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Most Caribbean islands produce distinctive rums, which vary in character broadly according to the colonial history of the island. English islands tend to produce strong dark rums from molasses, whereas the French islands favour producing rum directly from sugarcane juice, while the Spanish islands are famous for their smooth rums. Rum must be the most popular drink in the Caribbean, drunk everywhere from back-street hangouts to high-end cocktail bars. Culture Trip uncovers the history of the Caribbean’s most ubiquitous beverage.
There are ancient accounts of rum-type drinks in the Far East, but the drink known today as rum originated in the colonial West Indies as a by-product of the sugar trade. During the 17th century it became apparent to those working on the sugar plantations that fermenting and distilling molasses produced alcohol, and so modern rum was born. The exact origin of the name rum is disputed, and there are some colorful attributions. Some rums are produced from the sugar cane juice rather than the molasses, a process which retains more of the original flavors and tends to command a higher price. Independently of the Caribbean, other parts of the world originated their own fermented sugar based drinks, but it is Caribbean rum that came to dominate – mainly because of its role in the 17th century global economy controlled by colonial European nations.
Rum rapidly spread throughout the colonies to colonial North America, India, Canada and Australia, and even played a part in some momentous events. Mutineers in Australia seized control of the government in 1808 when the governor attempted to regulate the use of rum in what was known as the Rum Rebellion. Whereas in North America, George Washington had a barrel of Barbados Rum at his 1789 inauguration. The British Royal Navy continued to serve a daily rum ration or tot to sailors until 1970. In fact, legend has it that in 1805 after the Battle of Trafalgar, the Royal Navy placed the body of freshly deceased Admiral Nelson in a barrel of rum to preserve it for the voyage home.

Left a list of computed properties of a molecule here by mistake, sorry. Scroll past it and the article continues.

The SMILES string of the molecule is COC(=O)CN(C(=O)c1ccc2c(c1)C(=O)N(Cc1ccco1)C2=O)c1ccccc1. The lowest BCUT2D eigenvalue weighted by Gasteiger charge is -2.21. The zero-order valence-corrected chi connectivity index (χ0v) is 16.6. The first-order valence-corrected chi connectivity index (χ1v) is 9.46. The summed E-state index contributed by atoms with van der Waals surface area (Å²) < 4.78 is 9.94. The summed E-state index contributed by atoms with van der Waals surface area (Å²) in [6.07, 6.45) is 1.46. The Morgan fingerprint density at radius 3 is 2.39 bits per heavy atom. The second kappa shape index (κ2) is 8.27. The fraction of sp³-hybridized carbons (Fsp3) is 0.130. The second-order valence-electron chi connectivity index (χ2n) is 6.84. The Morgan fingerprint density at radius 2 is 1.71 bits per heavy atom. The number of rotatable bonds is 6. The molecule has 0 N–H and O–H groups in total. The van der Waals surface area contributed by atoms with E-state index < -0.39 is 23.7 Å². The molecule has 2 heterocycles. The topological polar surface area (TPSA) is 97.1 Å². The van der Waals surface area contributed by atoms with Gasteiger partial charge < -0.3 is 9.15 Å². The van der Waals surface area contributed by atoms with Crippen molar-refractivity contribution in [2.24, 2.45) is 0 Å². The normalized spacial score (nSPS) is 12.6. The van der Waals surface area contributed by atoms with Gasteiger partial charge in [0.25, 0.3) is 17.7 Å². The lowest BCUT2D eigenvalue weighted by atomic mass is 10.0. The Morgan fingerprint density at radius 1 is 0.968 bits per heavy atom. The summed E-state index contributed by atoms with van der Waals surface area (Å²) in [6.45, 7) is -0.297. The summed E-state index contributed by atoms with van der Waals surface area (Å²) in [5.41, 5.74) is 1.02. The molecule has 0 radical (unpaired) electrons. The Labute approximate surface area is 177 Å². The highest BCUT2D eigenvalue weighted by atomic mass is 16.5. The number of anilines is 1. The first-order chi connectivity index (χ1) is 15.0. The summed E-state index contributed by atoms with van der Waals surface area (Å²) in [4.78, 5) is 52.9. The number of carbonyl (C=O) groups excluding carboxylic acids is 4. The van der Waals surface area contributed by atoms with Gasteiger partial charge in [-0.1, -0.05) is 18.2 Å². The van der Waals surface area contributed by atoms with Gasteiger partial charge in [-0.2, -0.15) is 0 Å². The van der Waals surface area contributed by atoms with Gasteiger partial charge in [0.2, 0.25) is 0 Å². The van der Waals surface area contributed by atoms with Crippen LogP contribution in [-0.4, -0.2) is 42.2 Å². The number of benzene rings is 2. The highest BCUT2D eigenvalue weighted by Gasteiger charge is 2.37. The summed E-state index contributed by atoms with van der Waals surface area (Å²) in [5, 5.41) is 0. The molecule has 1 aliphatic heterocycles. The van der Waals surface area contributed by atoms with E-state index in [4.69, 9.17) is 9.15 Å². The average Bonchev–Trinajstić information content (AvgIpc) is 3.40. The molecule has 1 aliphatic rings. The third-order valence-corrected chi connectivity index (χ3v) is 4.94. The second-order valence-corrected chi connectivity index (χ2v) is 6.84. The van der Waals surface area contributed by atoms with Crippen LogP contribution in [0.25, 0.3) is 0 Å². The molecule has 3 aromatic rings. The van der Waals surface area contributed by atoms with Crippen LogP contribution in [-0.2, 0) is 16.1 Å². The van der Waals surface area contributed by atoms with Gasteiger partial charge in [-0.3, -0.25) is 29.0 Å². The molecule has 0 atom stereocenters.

There is no global definition for rum, with each producing nation choosing its own criteria, however there are some broadly accepted commonalities for this fermented and distilled sugar based drink.
Jamaica is particularly well known for dark rums, which tend have a stronger, fuller flavor, having been aged for longer and in charred oak barrels. The best of these rums can be exceptionally smooth and command a high price, running to thousand of dollars per bottle. Appleton Estate Master Blenders’ Legacy is a fine example; that having been aged in old Jack Daniels barrels, it has a smoothly sweet and spicy flavor that demands to be drunk neat, just like a good whiskey.
Often filtered after ageing, light rums can be completely colourless.Fortunately for rum aficionados, experimentation is something to be encouraged – cocktail recipes may need to be adjusted according to the individual brand of light rum being used. The relatively new to market Captain Morgan White Rum is reasonably well regarded, and comes from an iconic and reliable brand.
Medium bodied rums gain their coloring from the bourbon whiskey oak barrels used for the aging process. Extra filtering processes take the edge off the young rum, and lend it a soft golden hue, making it a particularly popular and affordable rum. The famous Bacardi company, originally of Cuba, but long since based in Puerto Rico, produces one of the best known – Bacardi Gold Rum. Aged for just 1 to 2 years, the rum is then filtered through a secret charcoal blend to soften it. Not quite smooth enough for sipping, this is best as a mixing drink.
The strongest of the rums, overproof can actually be found up to 160 proof. Overproof is the drink of choice for many locals in the Caribbean who take it with water, coconut water, or our favourite with Ting – a grapefruit flavored soda. Wray & Nephew White Overproof Rum is one of the most popular, originating in Jamaica but seen on shelves as far away as the Canadian Rockies.
Classically based on amber rums with the addition of spices, these rums are wildly successful and suitable for mixing. The best can be enjoyed neat over ice, but you get what you pay for, so avoid cheaper brands that are coloured with caramel. The most famous and successful spiced rum must be Captain Morgan’s Original Spiced Rum.
There are other sugar-based drinks available, such as Brazilian cachaça, and an entire body of flavored rums out there too. The best rums are the specifically aged rums, some of which rival the best whiskeys for their smoothness and drinkability. One of the best out there is the Panamonte Reserva XXV – a 25-year-old from Panama for which you must sign up to a waiting list.
The world of rum is as varied as that of wine or whiskey, with a truly staggering variety available. It is eminently rewarding to take time to learn more about this versatile beverage. Whether a ten dollar bottle to mix with cola, or a $5000 bottle to be sipped on a special occasion, do as they say in Jamaica and sweeten up yuhself.